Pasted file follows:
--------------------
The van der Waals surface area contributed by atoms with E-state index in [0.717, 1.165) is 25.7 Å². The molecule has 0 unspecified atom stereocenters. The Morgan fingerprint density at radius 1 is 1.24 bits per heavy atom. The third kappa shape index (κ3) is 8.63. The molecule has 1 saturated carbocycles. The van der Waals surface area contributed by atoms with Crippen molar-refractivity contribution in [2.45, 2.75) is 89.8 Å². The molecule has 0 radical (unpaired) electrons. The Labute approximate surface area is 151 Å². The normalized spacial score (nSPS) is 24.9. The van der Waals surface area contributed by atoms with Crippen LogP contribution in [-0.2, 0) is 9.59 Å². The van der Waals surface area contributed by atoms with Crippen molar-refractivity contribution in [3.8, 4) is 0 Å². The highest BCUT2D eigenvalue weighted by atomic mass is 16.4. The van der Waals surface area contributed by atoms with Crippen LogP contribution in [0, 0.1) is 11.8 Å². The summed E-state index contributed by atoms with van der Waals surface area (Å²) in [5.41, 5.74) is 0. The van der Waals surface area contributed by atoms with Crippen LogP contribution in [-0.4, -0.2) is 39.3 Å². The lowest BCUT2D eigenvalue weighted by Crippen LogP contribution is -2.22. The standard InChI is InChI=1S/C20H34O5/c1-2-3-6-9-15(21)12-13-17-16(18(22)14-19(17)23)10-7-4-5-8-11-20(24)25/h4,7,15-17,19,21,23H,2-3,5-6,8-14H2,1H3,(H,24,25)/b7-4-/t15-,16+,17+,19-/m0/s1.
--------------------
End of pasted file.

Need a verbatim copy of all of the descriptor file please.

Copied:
The van der Waals surface area contributed by atoms with E-state index in [0.717, 1.165) is 25.7 Å². The molecule has 0 unspecified atom stereocenters. The Morgan fingerprint density at radius 1 is 1.24 bits per heavy atom. The third kappa shape index (κ3) is 8.63. The molecule has 1 saturated carbocycles. The van der Waals surface area contributed by atoms with Crippen molar-refractivity contribution in [2.45, 2.75) is 89.8 Å². The molecule has 0 radical (unpaired) electrons. The Labute approximate surface area is 151 Å². The normalized spacial score (nSPS) is 24.9. The van der Waals surface area contributed by atoms with Crippen LogP contribution in [-0.2, 0) is 9.59 Å². The van der Waals surface area contributed by atoms with Crippen molar-refractivity contribution in [3.8, 4) is 0 Å². The highest BCUT2D eigenvalue weighted by atomic mass is 16.4. The van der Waals surface area contributed by atoms with Crippen LogP contribution in [0, 0.1) is 11.8 Å². The summed E-state index contributed by atoms with van der Waals surface area (Å²) in [5.41, 5.74) is 0. The van der Waals surface area contributed by atoms with Crippen LogP contribution in [-0.4, -0.2) is 39.3 Å². The lowest BCUT2D eigenvalue weighted by Crippen LogP contribution is -2.22. The standard InChI is InChI=1S/C20H34O5/c1-2-3-6-9-15(21)12-13-17-16(18(22)14-19(17)23)10-7-4-5-8-11-20(24)25/h4,7,15-17,19,21,23H,2-3,5-6,8-14H2,1H3,(H,24,25)/b7-4-/t15-,16+,17+,19-/m0/s1.